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Bracing for a fall

An October without the Yankees? It could happen, thanks to key injuries and the emergence of Tampa Bay.

August 08, 2008|Bill Shaikin and Dylan Hernandez | Times Staff Writers

In New York, this would be heresy: The playoffs without the Yankees.

"I think the logo doesn't allow that," Larry Bowa said.

Bowa coached for the Yankees last season, then followed Manager Joe Torre to the Dodgers. Torre led the Yankees into October every year he managed there -- 12 in all -- and he has a pretty good idea of how New York would react if the Yankees missed the playoffs.

"It's going to be horrible if the Red Sox make it," Torre said.

It is bad enough that the Yankees have not won the World Series in eight years. It would be worse if they miss the playoffs, blowing the chance to tie the Atlanta Braves for the major league record of qualifying for the postseason 14 consecutive times.

It would be infinitely worse if, for the first time in 18 years, the hated Boston Red Sox make the playoffs and the Yankees do not.

But, as the Yankees arrive in Anaheim tonight, they stand third in the American League East, third in the AL wild-card race.

Blame the Tampa Bay Rays, if you will. The Yankees were 64-51 and five games out of first place this time last year, trailing only the Red Sox in the AL East. Today they're 63-52 and 5 1/2 games out of first place, behind the Sox and the upstart Rays, so even second place is not guaranteed.

Kevin Millar, who has played in the AL East since 2003 for the Red Sox and Baltimore Orioles, ventured a guess as to how the Yankees would react to missing the playoffs.

"You'd probably see every free-agent pitcher signed by the Yankees," Millar said.

He might not be joking. The Yankees passed on a trade for Johan Santana last winter, preferring to retain youngsters Phil Hughes and Ian Kennedy and include them in the starting rotation. Neither Hughes nor Kennedy won a game in a combined 14 starts; Kennedy returns from the minor leagues tonight to start against the Angels.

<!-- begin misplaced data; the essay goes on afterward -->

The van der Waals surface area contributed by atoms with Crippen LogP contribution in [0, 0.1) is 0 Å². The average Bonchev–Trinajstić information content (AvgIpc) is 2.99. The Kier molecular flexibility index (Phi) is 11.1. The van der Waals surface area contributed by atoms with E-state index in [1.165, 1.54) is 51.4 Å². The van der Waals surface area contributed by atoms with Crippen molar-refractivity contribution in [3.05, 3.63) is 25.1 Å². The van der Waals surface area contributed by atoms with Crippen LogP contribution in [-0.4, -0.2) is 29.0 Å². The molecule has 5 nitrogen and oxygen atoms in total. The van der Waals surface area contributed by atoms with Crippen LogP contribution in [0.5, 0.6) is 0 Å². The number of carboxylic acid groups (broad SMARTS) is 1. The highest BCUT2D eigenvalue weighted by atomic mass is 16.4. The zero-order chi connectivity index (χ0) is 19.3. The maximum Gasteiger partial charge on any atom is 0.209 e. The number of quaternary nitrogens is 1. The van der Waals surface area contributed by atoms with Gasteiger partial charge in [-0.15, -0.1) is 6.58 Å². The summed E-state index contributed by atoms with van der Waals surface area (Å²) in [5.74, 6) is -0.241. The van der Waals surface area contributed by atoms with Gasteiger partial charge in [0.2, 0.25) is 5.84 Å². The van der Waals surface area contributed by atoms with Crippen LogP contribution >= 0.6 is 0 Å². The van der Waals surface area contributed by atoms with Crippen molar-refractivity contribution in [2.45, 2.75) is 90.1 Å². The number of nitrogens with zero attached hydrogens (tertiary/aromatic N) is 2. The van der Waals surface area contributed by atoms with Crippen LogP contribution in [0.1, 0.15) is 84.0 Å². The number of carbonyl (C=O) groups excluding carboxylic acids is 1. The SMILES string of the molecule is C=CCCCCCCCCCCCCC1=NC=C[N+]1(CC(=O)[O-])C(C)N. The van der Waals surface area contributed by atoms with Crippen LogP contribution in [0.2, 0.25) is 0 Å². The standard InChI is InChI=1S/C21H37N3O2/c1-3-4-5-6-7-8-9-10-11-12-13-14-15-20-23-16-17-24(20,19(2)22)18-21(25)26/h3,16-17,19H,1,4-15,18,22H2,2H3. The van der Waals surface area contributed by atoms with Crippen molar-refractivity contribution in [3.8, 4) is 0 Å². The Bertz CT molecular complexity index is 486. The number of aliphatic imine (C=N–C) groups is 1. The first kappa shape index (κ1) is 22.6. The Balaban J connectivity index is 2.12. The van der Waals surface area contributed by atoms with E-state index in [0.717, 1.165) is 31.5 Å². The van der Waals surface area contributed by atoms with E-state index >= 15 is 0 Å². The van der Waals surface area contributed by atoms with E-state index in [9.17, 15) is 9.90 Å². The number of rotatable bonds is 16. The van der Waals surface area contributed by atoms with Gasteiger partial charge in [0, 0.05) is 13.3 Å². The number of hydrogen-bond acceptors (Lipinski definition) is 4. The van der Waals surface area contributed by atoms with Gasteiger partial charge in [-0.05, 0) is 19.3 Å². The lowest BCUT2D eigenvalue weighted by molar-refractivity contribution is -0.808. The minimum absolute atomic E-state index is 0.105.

Mike Mussina and Andy Pettitte have pitched effectively and remained healthy, but ace Chien-Ming Wang is expected to sit out the rest of the season because of a torn tendon in his foot and phenom Joba Chamberlain is out indefinitely because of tendinitis in the rotator cuff.

The Yankees' starters this week include Sidney Ponson, with his fifth team in four years, and Dan Giese, who got his first major league victory this year, at 31.

Yet the Yankees have used fewer starters this season than last season. They led the league in runs and home runs last season; they rank sixth in runs and eighth in home runs this season.

Alex Rodriguez, Derek Jeter and Robinson Cano all have not hit as productively as they did last season. Hideki Matsui is out indefinitely because of a knee injury, Jorge Posada is out for the season after shoulder surgery, and Rodriguez was on the disabled list for three weeks.

"Those are monster bats taken away from your lineup, not just good bats," Pettitte said. "Then we lost Wang, our ace, our horse . . . but everyone has injuries. We've got to find a way to get it done.

"I'd rather we were doing better, but I'm pretty happy that we've put ourselves in a position to make a run at this thing."

Said Millar: "They've been so great for so long. You can't count them out, even now. They have Alex Rodriguez, Derek Jeter, Bobby Abreu and Johnny Damon -- you can't ever count that lineup out -- with Mariano Rivera."

If they fail to make the playoffs, Bowa wonders whether an organizational finger might be pointed at Joe Girardi, the manager who turned down the chance to replace Grady Little with the Dodgers so he could replace Torre in New York.

"I think, like any other manager who doesn't make it, he'll be scrutinized," Bowa said. "Joe [Torre] had tons of injuries last year too, and he was under the gun every day.

"The Yankees' organization doesn't make excuses. . . . Every year when I was there, their reply was, 'It doesn't matter who's hurt.' You have to find a way to do it. If you don't meet those standards, they don't like what's going on."

For the record, Bowa said, he expects the Yankees to make the playoffs.

"I still think they're going to find a way," he said. "They've got a lot of veterans over there who know how to win."

Torii Hunter, one of the Angels' veterans, said he had no interest in predicting what might happen in New York should the Yankees miss the playoffs.

"The Yankees? Who cares?" Hunter said. "That ain't my side of town.

"I'm from the West Coast. West Side!"

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Times staff writer Mike DiGiovanna contributed to this report.

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bill.shaikin@latimes.com

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(BEGIN TEXT OF INFOBOX)

Teams of October

If the New York Yankees rally to qualify for the playoffs this season, they'll tie the Atlanta Braves' record of 14 consecutive postseason appearances.

The most consecutive postseason appearances in major league history:

14: Braves (1991-2005).

13: Yankees (1995-2007).

5: Yankees (1949-1953),

Yankees (1960-1964), A's (1971-1975), Indians (1995-1999).

Note: Two teams qualified for postseason through 1968 and four from 1969-93, with an eight-team playoff field starting in 1995. The 1903 and 1994 seasons did not include a postseason.

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Source: STATS LLC.

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